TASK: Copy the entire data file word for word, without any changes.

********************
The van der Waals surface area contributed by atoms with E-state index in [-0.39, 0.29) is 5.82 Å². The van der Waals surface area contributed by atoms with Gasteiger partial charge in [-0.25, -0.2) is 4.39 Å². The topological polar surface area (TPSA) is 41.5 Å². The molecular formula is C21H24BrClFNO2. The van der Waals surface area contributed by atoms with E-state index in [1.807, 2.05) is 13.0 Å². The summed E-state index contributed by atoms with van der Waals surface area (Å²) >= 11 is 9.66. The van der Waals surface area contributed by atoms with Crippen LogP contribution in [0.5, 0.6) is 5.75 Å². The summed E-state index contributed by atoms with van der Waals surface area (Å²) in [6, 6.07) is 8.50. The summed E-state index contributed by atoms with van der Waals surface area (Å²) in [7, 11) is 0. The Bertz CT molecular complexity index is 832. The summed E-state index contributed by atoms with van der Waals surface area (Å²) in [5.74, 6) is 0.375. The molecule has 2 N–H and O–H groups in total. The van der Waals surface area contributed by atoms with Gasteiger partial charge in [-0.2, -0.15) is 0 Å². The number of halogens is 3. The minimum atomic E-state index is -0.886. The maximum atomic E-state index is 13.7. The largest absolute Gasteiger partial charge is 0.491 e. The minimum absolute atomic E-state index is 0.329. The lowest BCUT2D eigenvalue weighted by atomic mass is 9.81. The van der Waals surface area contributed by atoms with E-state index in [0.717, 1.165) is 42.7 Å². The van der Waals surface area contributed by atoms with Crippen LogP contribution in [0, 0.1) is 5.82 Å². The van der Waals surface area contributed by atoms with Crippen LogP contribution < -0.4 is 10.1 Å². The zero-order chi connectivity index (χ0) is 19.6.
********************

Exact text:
The van der Waals surface area contributed by atoms with E-state index in [-0.39, 0.29) is 5.82 Å². The van der Waals surface area contributed by atoms with Gasteiger partial charge in [-0.25, -0.2) is 4.39 Å². The topological polar surface area (TPSA) is 41.5 Å². The molecular formula is C21H24BrClFNO2. The van der Waals surface area contributed by atoms with E-state index in [1.807, 2.05) is 13.0 Å². The summed E-state index contributed by atoms with van der Waals surface area (Å²) >= 11 is 9.66. The van der Waals surface area contributed by atoms with Crippen LogP contribution in [0.5, 0.6) is 5.75 Å². The summed E-state index contributed by atoms with van der Waals surface area (Å²) in [6, 6.07) is 8.50. The summed E-state index contributed by atoms with van der Waals surface area (Å²) in [7, 11) is 0. The Bertz CT molecular complexity index is 832. The summed E-state index contributed by atoms with van der Waals surface area (Å²) in [5.74, 6) is 0.375. The molecule has 2 N–H and O–H groups in total. The van der Waals surface area contributed by atoms with Gasteiger partial charge in [-0.2, -0.15) is 0 Å². The number of halogens is 3. The minimum atomic E-state index is -0.886. The maximum atomic E-state index is 13.7. The largest absolute Gasteiger partial charge is 0.491 e. The minimum absolute atomic E-state index is 0.329. The lowest BCUT2D eigenvalue weighted by atomic mass is 9.81. The van der Waals surface area contributed by atoms with E-state index in [0.717, 1.165) is 42.7 Å². The van der Waals surface area contributed by atoms with Crippen LogP contribution in [0, 0.1) is 5.82 Å². The van der Waals surface area contributed by atoms with Crippen LogP contribution < -0.4 is 10.1 Å². The zero-order chi connectivity index (χ0) is 19.6.